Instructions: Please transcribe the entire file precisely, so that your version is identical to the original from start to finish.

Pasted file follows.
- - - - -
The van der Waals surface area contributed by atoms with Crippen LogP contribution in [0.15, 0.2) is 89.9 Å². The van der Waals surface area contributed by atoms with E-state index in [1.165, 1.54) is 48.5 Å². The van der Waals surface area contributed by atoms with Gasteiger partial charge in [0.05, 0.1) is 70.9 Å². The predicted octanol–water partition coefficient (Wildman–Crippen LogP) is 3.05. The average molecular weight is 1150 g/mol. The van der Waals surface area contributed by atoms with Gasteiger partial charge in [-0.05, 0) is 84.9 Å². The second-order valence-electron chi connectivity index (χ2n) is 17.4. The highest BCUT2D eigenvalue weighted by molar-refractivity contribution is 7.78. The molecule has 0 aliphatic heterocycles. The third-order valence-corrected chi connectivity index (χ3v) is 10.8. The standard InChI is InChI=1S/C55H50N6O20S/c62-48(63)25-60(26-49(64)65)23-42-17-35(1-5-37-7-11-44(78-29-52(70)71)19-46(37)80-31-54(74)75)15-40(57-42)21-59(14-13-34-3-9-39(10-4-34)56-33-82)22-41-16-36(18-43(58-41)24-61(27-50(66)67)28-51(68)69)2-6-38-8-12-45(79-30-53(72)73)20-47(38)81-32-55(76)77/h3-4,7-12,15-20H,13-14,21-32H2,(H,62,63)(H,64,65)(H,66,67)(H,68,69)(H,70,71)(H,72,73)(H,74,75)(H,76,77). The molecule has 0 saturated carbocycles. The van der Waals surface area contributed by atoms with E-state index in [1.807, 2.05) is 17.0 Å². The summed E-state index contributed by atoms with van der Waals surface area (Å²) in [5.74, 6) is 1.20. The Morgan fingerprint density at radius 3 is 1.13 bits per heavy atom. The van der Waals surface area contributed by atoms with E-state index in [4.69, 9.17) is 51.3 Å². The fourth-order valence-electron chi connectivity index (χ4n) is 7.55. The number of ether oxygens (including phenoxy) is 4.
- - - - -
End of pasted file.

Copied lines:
The van der Waals surface area contributed by atoms with Crippen LogP contribution in [0.15, 0.2) is 89.9 Å². The van der Waals surface area contributed by atoms with E-state index in [1.165, 1.54) is 48.5 Å². The van der Waals surface area contributed by atoms with Gasteiger partial charge in [0.05, 0.1) is 70.9 Å². The predicted octanol–water partition coefficient (Wildman–Crippen LogP) is 3.05. The average molecular weight is 1150 g/mol. The van der Waals surface area contributed by atoms with Gasteiger partial charge in [-0.05, 0) is 84.9 Å². The second-order valence-electron chi connectivity index (χ2n) is 17.4. The highest BCUT2D eigenvalue weighted by molar-refractivity contribution is 7.78. The molecule has 0 aliphatic heterocycles. The third-order valence-corrected chi connectivity index (χ3v) is 10.8. The standard InChI is InChI=1S/C55H50N6O20S/c62-48(63)25-60(26-49(64)65)23-42-17-35(1-5-37-7-11-44(78-29-52(70)71)19-46(37)80-31-54(74)75)15-40(57-42)21-59(14-13-34-3-9-39(10-4-34)56-33-82)22-41-16-36(18-43(58-41)24-61(27-50(66)67)28-51(68)69)2-6-38-8-12-45(79-30-53(72)73)20-47(38)81-32-55(76)77/h3-4,7-12,15-20H,13-14,21-32H2,(H,62,63)(H,64,65)(H,66,67)(H,68,69)(H,70,71)(H,72,73)(H,74,75)(H,76,77). The molecule has 0 saturated carbocycles. The van der Waals surface area contributed by atoms with E-state index in [1.807, 2.05) is 17.0 Å². The summed E-state index contributed by atoms with van der Waals surface area (Å²) in [5.74, 6) is 1.20. The Morgan fingerprint density at radius 3 is 1.13 bits per heavy atom. The van der Waals surface area contributed by atoms with E-state index in [4.69, 9.17) is 51.3 Å². The fourth-order valence-electron chi connectivity index (χ4n) is 7.55. The number of ether oxygens (including phenoxy) is 4.